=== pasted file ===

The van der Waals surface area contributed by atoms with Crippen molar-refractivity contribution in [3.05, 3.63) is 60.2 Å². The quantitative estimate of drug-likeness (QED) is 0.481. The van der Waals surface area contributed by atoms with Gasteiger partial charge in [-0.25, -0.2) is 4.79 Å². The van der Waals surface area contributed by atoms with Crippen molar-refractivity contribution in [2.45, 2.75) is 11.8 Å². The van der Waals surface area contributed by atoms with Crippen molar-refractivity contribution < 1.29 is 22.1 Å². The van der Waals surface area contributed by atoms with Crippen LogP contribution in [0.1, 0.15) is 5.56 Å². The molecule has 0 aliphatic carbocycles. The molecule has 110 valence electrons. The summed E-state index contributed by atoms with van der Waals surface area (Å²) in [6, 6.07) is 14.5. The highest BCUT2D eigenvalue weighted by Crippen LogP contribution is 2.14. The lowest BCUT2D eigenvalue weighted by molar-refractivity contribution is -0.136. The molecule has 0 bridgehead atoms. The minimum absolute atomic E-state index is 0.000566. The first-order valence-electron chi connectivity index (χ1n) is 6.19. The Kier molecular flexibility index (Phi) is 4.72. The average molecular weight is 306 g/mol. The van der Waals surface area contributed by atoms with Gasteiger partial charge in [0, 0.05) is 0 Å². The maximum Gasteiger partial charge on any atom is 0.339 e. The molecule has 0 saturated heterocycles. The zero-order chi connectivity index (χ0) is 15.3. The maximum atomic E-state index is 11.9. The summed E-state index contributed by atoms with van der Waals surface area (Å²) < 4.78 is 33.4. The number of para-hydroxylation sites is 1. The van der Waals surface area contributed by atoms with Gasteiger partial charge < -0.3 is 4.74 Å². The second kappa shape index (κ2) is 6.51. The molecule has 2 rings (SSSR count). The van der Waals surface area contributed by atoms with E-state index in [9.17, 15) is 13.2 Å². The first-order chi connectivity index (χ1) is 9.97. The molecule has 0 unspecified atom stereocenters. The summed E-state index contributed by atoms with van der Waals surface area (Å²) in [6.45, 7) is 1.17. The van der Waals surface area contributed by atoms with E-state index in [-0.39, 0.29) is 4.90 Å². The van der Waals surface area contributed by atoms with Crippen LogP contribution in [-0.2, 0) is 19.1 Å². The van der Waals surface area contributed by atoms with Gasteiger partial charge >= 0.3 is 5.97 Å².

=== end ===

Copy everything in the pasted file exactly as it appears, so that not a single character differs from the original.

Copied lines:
The van der Waals surface area contributed by atoms with Crippen molar-refractivity contribution in [3.05, 3.63) is 60.2 Å². The quantitative estimate of drug-likeness (QED) is 0.481. The van der Waals surface area contributed by atoms with Gasteiger partial charge in [-0.25, -0.2) is 4.79 Å². The van der Waals surface area contributed by atoms with Crippen molar-refractivity contribution in [2.45, 2.75) is 11.8 Å². The van der Waals surface area contributed by atoms with Crippen molar-refractivity contribution < 1.29 is 22.1 Å². The van der Waals surface area contributed by atoms with Crippen LogP contribution in [0.1, 0.15) is 5.56 Å². The molecule has 0 aliphatic carbocycles. The molecule has 110 valence electrons. The summed E-state index contributed by atoms with van der Waals surface area (Å²) in [6, 6.07) is 14.5. The highest BCUT2D eigenvalue weighted by Crippen LogP contribution is 2.14. The lowest BCUT2D eigenvalue weighted by molar-refractivity contribution is -0.136. The molecule has 0 bridgehead atoms. The minimum absolute atomic E-state index is 0.000566. The first-order valence-electron chi connectivity index (χ1n) is 6.19. The Kier molecular flexibility index (Phi) is 4.72. The average molecular weight is 306 g/mol. The van der Waals surface area contributed by atoms with Gasteiger partial charge in [0, 0.05) is 0 Å². The maximum Gasteiger partial charge on any atom is 0.339 e. The molecule has 0 saturated heterocycles. The zero-order chi connectivity index (χ0) is 15.3. The maximum atomic E-state index is 11.9. The summed E-state index contributed by atoms with van der Waals surface area (Å²) < 4.78 is 33.4. The number of para-hydroxylation sites is 1. The van der Waals surface area contributed by atoms with Gasteiger partial charge < -0.3 is 4.74 Å². The second kappa shape index (κ2) is 6.51. The molecule has 2 rings (SSSR count). The van der Waals surface area contributed by atoms with E-state index in [9.17, 15) is 13.2 Å². The first-order chi connectivity index (χ1) is 9.97. The molecule has 0 unspecified atom stereocenters. The summed E-state index contributed by atoms with van der Waals surface area (Å²) in [6.45, 7) is 1.17. The van der Waals surface area contributed by atoms with E-state index in [-0.39, 0.29) is 4.90 Å². The van der Waals surface area contributed by atoms with Crippen LogP contribution in [-0.2, 0) is 19.1 Å². The van der Waals surface area contributed by atoms with Gasteiger partial charge >= 0.3 is 5.97 Å².